This article posted in three installments earlier this week at the website of National Healthcare Decisions Day, a collaborative initiative to inform Americans about the opportunity to communicate and document their healthcare decisions.
When I set out to do my own advance directive, I obtained several standard documents, including my HMO’s advance directive package, the "Five Wishes" document, and the California Natural Death Act Declaration form from the California Medical Association. Then I made a date with my partner, Rose, who I was planning to marry.
We met at a North Beach coffeehouse to sit and talk about my feelings about medical care at the end of my life. Rose, who had come straight from her special education classroom in the neighborhood, wanted to know why these kinds of treatment decisions should be so fraught for people, although I assured her that in the chaos of the ICU, they often were. But in the end, she said she could be a tenacious advocate for my values. I had seen her temper and I knew how determined she could be when she thought it was important.
The next morning, I kept an appointment with my HMO primary care physician. We talked about my father’s recent, seven-week stay in a Kansas hospital for complications from cancer surgery. Like the six wise men of Hindustan who went to meet the elephant, none of his multiple physician specialists, each in charge of a different internal organ, had been able to speak for his overall medical state or propose a sensible care plan for my father as a person.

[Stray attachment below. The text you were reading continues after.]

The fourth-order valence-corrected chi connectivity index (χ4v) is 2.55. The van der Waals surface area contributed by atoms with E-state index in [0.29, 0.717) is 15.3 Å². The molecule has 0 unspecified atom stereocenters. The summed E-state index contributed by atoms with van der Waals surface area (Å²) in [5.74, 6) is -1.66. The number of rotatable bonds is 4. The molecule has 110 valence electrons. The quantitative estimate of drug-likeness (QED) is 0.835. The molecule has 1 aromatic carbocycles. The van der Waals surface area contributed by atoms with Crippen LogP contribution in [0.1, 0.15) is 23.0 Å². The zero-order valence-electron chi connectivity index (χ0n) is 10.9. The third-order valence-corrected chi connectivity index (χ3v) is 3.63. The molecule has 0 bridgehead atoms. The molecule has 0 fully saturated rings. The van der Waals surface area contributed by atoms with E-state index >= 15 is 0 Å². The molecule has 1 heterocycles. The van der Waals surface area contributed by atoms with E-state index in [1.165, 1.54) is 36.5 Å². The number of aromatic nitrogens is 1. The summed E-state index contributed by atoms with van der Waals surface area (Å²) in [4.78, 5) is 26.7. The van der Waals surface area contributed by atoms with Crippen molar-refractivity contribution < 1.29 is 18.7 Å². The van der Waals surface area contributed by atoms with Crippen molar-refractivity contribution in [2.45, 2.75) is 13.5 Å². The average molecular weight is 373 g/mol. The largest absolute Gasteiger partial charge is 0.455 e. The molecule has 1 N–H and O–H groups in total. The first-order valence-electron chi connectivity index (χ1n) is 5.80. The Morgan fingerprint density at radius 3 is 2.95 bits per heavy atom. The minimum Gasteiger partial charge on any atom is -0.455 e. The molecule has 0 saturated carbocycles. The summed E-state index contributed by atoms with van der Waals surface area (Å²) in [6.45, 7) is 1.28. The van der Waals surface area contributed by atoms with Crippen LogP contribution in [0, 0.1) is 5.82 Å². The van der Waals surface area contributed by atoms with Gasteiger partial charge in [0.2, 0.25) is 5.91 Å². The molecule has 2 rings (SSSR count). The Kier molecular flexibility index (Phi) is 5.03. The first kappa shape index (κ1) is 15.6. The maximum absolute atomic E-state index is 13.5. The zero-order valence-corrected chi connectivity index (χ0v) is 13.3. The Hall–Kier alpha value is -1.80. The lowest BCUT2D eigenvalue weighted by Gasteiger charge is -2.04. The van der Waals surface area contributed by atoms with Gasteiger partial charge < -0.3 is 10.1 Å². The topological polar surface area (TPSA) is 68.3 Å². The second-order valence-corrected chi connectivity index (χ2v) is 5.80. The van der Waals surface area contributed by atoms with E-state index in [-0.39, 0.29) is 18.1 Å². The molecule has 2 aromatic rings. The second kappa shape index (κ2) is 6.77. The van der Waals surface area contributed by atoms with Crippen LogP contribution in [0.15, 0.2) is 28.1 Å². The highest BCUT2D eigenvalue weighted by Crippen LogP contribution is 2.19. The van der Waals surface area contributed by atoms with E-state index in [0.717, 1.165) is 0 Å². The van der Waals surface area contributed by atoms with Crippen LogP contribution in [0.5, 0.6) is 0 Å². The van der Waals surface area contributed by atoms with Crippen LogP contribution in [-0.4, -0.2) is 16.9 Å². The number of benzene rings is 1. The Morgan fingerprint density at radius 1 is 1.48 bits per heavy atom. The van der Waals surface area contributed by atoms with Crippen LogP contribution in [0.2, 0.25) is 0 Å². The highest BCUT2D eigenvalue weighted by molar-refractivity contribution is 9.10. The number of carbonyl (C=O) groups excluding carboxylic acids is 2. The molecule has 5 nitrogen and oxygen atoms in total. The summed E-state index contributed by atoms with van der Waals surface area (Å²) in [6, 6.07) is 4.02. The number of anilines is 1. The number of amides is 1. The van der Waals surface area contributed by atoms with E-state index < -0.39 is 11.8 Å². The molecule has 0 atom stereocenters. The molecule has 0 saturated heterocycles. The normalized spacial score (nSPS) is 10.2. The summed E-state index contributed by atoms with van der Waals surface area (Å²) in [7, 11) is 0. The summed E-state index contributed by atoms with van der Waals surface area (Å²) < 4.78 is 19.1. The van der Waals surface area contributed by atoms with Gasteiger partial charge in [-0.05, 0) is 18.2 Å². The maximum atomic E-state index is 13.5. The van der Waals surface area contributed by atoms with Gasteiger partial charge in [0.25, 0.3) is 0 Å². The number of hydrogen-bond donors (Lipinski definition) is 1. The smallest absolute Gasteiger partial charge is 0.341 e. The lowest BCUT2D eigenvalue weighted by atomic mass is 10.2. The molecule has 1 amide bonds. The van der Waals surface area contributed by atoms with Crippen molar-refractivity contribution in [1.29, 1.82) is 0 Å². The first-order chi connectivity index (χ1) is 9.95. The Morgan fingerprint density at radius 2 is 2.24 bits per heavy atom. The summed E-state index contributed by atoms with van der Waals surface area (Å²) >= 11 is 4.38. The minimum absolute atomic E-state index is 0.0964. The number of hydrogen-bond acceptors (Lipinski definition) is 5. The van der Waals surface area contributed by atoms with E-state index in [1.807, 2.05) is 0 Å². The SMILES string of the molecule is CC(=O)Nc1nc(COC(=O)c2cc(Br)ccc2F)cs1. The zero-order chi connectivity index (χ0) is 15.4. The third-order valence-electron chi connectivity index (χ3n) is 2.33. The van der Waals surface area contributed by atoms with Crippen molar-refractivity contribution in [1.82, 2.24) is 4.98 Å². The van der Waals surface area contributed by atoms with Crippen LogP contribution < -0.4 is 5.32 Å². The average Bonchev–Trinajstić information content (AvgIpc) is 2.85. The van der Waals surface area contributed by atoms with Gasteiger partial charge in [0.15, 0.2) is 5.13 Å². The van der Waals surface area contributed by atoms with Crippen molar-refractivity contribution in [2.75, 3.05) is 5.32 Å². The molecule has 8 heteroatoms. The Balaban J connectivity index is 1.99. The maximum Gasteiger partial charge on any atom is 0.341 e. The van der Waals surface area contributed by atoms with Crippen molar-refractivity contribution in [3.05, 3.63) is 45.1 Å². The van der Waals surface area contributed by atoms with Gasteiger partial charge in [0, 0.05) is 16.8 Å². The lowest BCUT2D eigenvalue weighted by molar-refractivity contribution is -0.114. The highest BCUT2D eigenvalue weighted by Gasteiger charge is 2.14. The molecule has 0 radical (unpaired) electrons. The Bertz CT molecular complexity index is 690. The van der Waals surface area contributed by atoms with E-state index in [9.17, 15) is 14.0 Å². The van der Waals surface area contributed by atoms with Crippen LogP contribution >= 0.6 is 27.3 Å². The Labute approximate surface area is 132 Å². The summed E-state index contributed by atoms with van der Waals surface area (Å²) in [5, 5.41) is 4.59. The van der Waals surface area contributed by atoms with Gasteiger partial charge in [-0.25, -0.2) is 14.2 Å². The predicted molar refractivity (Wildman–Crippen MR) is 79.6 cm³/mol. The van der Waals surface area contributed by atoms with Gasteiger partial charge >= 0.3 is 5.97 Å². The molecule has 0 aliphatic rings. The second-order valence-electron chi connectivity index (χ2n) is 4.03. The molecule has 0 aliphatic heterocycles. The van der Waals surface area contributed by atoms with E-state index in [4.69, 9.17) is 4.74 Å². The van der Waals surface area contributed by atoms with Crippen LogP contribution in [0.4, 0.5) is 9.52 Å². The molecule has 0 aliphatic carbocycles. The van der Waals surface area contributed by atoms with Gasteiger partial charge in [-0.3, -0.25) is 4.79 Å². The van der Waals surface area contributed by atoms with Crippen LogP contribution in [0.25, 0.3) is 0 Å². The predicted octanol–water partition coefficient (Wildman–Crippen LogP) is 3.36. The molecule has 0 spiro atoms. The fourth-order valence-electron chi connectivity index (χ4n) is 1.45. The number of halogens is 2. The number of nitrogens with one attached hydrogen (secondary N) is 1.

After a long course of treatment that felt fruitless to our family, he chose to go home with hospice care for the final 36 hours of his life. My doctor said in cases such as his, there is a need for a strong general internist to step in, negotiate between the specialists and advocate for the patient’s wishes, which she tries to do for her patients. She asked me to send her a copy of my completed advance directive and we both agreed that I should get more exercise and lose some weight.
I also spoke with some experts around the country and reviewed the 1998 public opinion poll, “The Quest to Die with Dignity”, by American Health Decisions, which documented that Americans believed it was important to plan for the end of life but were reluctant to actually do so.
The experts I spoke with agreed that the living will, which is more of a laundry list of desired or unwanted treatments, was less useful than the Durable Power of Attorney (DPOA) for health care decisions, which empowers someone else to speak for me at the moment of truth. They also said the formality of completing a legal form was less important than the process of considering, clarifying and talking about my values. The larger conversation should happen with loved ones multiple times over months and years.
Bud Hammes, director of medical humanities at Gunderson Lutheran Medical Center in La Crosse, WI, suggested to me that the process could greatly benefit from a professional guide. But I thought that might be easier to find in La Crosse, which had become the advance care planning capital of the world. He also said it’s important to list what you would want in such situations, not just what you don’t want, for instance, a religious rite or a mechanism for family members to express their love and concern. I pictured a Cajun accordion trio playing mournful ballads at my bedside as my respirator was turned off.
In the end I went for the DPOA and named Rose as my agent, but it still felt incomplete. So I decided to write an addendum -- an attached advisory outlining my values as best I could express them and what would be most important to me regarding medical treatments and decision-making. Reading it 13 years later, I can see the influence of my experience in hospice care, both as a writer and a patient care volunteer. I still feel the same way about these issues, so I can’t say the experience of planning for my death was a waste of time. Here are my nine values as I wrote them in 1998: